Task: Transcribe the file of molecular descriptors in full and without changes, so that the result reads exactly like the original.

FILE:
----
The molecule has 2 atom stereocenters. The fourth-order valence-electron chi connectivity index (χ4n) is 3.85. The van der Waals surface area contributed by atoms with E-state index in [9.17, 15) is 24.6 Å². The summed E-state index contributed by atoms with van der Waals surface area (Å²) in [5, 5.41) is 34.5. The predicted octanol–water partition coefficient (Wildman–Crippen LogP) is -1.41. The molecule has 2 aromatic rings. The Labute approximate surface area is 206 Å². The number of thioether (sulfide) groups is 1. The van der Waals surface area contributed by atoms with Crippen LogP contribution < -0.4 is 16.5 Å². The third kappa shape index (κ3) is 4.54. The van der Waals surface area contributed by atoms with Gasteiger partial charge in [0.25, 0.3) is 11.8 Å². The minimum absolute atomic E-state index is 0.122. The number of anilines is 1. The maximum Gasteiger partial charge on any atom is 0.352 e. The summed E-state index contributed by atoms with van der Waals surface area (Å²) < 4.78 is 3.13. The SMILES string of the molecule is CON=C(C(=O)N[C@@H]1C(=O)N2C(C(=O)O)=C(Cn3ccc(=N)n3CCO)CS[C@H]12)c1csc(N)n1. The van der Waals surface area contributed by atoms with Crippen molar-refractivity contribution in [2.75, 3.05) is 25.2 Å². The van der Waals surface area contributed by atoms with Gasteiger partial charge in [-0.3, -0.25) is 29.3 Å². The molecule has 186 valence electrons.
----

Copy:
The molecule has 2 atom stereocenters. The fourth-order valence-electron chi connectivity index (χ4n) is 3.85. The van der Waals surface area contributed by atoms with E-state index in [9.17, 15) is 24.6 Å². The summed E-state index contributed by atoms with van der Waals surface area (Å²) in [5, 5.41) is 34.5. The predicted octanol–water partition coefficient (Wildman–Crippen LogP) is -1.41. The molecule has 2 aromatic rings. The Labute approximate surface area is 206 Å². The number of thioether (sulfide) groups is 1. The van der Waals surface area contributed by atoms with Crippen LogP contribution < -0.4 is 16.5 Å². The third kappa shape index (κ3) is 4.54. The van der Waals surface area contributed by atoms with Gasteiger partial charge in [0.25, 0.3) is 11.8 Å². The minimum absolute atomic E-state index is 0.122. The number of anilines is 1. The maximum Gasteiger partial charge on any atom is 0.352 e. The summed E-state index contributed by atoms with van der Waals surface area (Å²) < 4.78 is 3.13. The SMILES string of the molecule is CON=C(C(=O)N[C@@H]1C(=O)N2C(C(=O)O)=C(Cn3ccc(=N)n3CCO)CS[C@H]12)c1csc(N)n1. The van der Waals surface area contributed by atoms with Crippen molar-refractivity contribution in [2.75, 3.05) is 25.2 Å². The van der Waals surface area contributed by atoms with Gasteiger partial charge in [-0.3, -0.25) is 29.3 Å². The molecule has 186 valence electrons.